EVA’s results were a relatively narrow number when compared with the huge losses recorded by carriers worldwide, validating its pivot to prioritizing cargo in the depths of the pandemic.
In 2021, the company increased year-on-year cargo revenue by 70.3%, to TW$85.2 billion. Overall, EVA Air’s revenue increased 20% in 2021, to TW$95.3 billion. The company declared a net income of NT$6.6 billion (US$232 million) for the year.
At press time, the beginning of the 2022 peak summer travel season and when many parts of the world are lifting pandemic restrictions, EVA Air remains constrained by some pandemic regulations still in place in Taiwan.
Sun said: “My third challenge is balancing pilot and crew rotations with Taiwan Center for Disease Control (CDC) quarantine regulations. Pilot and crew limitations affect flight operations and restrict utilization of available cargo space. Additionally, as with much of the industry, EVA Air must manage rising costs.
“My latest challenge is skyrocketing jet fuel prices, now devouring a sizeable chunk of profits,” Sun said. “Finally, being located in Asia places EVA Air at a major disadvantage compared with our American and European airline peers. Asia is slower to re-open to international air travel.”
In May, the International Air Transport Association (IATA) urged Asia-Pacific nations to ease border measures to accelerate recovery from COVID-19. The region’s international passenger demand for March was 17% of pre-COVID levels, after hovering below 10% for most of the last two years.
“This is far below the global trend where markets have recovered to 60% of pre-crisis levels. The lag is caused by government restrictions. The sooner they are lifted, the sooner we will see a recovery in the region’s travel and tourism sector and all the economic benefits that will bring,” said the International Air Transport Association director general, Willie Walsh, at the Changi Aviation Summit in May.
Sun wholeheartedly agrees. “More countries are gradually lifting entry restrictions and most mainstream airlines in the Asia-Pacific are gradually restoring passenger flight capacities.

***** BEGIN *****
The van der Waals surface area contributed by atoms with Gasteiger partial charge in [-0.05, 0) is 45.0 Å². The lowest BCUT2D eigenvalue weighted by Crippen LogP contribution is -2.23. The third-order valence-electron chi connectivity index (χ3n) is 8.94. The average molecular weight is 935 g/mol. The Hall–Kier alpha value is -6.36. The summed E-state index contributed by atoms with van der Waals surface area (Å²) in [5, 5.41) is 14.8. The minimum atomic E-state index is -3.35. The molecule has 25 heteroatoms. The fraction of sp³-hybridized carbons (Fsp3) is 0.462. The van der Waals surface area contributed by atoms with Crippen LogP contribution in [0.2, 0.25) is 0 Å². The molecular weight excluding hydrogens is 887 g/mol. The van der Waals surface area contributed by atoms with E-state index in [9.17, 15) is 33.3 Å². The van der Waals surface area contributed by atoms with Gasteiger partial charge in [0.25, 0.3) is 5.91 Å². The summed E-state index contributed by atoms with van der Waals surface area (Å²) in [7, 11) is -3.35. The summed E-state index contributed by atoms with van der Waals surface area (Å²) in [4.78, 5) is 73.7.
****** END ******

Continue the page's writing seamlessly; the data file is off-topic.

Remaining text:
“But Taiwan’s entry quarantine requirements and transfer service prohibitions continue to affect EVA’s operations and significantly. Before the pandemic, we built a dense trans-Pacific network with 142 weekly flights across Southeast Asia and to eight gateways in North America,” Sun said.
“In the meantime, we are using this period to fine tune our product, airport operations and inflight services.”
There are good reasons to take EVA Air seriously when it declares it is improving its product. For many years, it has been recognized for its service. It has received countless awards from rating organizations and travelers for offering one of the best air travel experiences in the world.
Its high standards of safety and comfort made it relatively easy for the airline to adjust its product to pandemic times.
“EVA has been committed to safety and excellence with all our products and services from the day we made our maiden flight. We have never lost sight of this deeply ingrained commitment. We continually upgrade hardware, software and services so that from the time passengers book flights until they arrive at their destinations and claim their luggage, we deliver passenger experiences that remain among the best in the world,” Sun said.
“While the pandemic has dramatically changed how people travel, we hold fast to our promise to provide passengers with safe, comfortable flight experiences and more, even when we employ COVID-19 preventive measures,” Sun said.
When flying with EVA Air compared with pre-pandemic times passengers will have a more digitally streamlined experience. “We accelerated the development of digital service applications, automated other services and streamlined airport operating procedures to reduce person-to-person contacts and give both our passengers and staff safer, more convenient interactions,” Sun said.
“It boosted confidence in air travel and has prepared for the resurgence of business and leisure travel post-pandemic at the same time,” Sun said. “Another important direction in EVA’s product development is that air travel becomes sustainable.
“We have adopted the latest eco-friendly alternatives and replaced many single-use plastic inflight service items. We have introduced digitized inflight reading materials, including our wine lists and menus, eliminating tons of paper waste.”
Many travelers will be happy to learn Sun’s insistence that the gap in flying during the pandemic will not erode their status with EVA Air’s loyalty program:
“We are sustaining passenger loyalty and preferences by extending validity periods for membership status, mileage balances and reward tickets. We have upgraded our membership ecosystem for loyalty program members,” Sun said.
“For our Infinity MileageLands members, we have introduced an exclusive shopping platform and diversified access channels.”
Restoring EVA Air’s passenger services from its present skeleton network to pre-COVID full-scale operations will follow a carefully plotted path.
“During stifling pandemic impacts, EVA maintained the structural core of our network and continued to meet the restricted needs of travellers,” Sun said.
“Operating from our Taoyuan International Airport hub, trans-Pacific service recovery is a priority, recognizing our unrivaled transit connections are critical to success.